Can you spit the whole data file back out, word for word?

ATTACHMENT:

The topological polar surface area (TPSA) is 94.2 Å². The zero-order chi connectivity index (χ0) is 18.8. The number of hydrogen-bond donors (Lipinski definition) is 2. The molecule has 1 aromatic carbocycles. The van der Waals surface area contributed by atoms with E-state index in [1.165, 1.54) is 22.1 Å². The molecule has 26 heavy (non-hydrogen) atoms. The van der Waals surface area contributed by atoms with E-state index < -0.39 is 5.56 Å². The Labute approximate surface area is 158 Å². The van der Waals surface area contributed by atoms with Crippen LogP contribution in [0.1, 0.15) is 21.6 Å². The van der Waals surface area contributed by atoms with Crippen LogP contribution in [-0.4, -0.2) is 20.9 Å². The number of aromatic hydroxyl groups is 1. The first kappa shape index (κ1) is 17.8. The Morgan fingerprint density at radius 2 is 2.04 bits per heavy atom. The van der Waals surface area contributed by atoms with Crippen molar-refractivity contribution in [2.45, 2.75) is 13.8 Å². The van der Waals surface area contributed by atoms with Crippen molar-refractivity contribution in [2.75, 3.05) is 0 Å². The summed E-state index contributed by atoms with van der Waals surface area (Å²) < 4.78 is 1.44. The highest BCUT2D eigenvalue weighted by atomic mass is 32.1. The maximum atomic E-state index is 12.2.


The topological polar surface area (TPSA) is 94.2 Å². The zero-order chi connectivity index (χ0) is 18.8. The number of hydrogen-bond donors (Lipinski definition) is 2. The molecule has 1 aromatic carbocycles. The van der Waals surface area contributed by atoms with E-state index in [1.165, 1.54) is 22.1 Å². The molecule has 26 heavy (non-hydrogen) atoms. The van der Waals surface area contributed by atoms with E-state index < -0.39 is 5.56 Å². The Labute approximate surface area is 158 Å². The van der Waals surface area contributed by atoms with Crippen LogP contribution in [0.1, 0.15) is 21.6 Å². The van der Waals surface area contributed by atoms with Crippen LogP contribution in [-0.4, -0.2) is 20.9 Å². The number of aromatic hydroxyl groups is 1. The first kappa shape index (κ1) is 17.8. The Morgan fingerprint density at radius 2 is 2.04 bits per heavy atom. The van der Waals surface area contributed by atoms with Crippen molar-refractivity contribution in [2.45, 2.75) is 13.8 Å². The van der Waals surface area contributed by atoms with Crippen molar-refractivity contribution in [2.75, 3.05) is 0 Å². The summed E-state index contributed by atoms with van der Waals surface area (Å²) < 4.78 is 1.44. The highest BCUT2D eigenvalue weighted by atomic mass is 32.1. The maximum atomic E-state index is 12.2.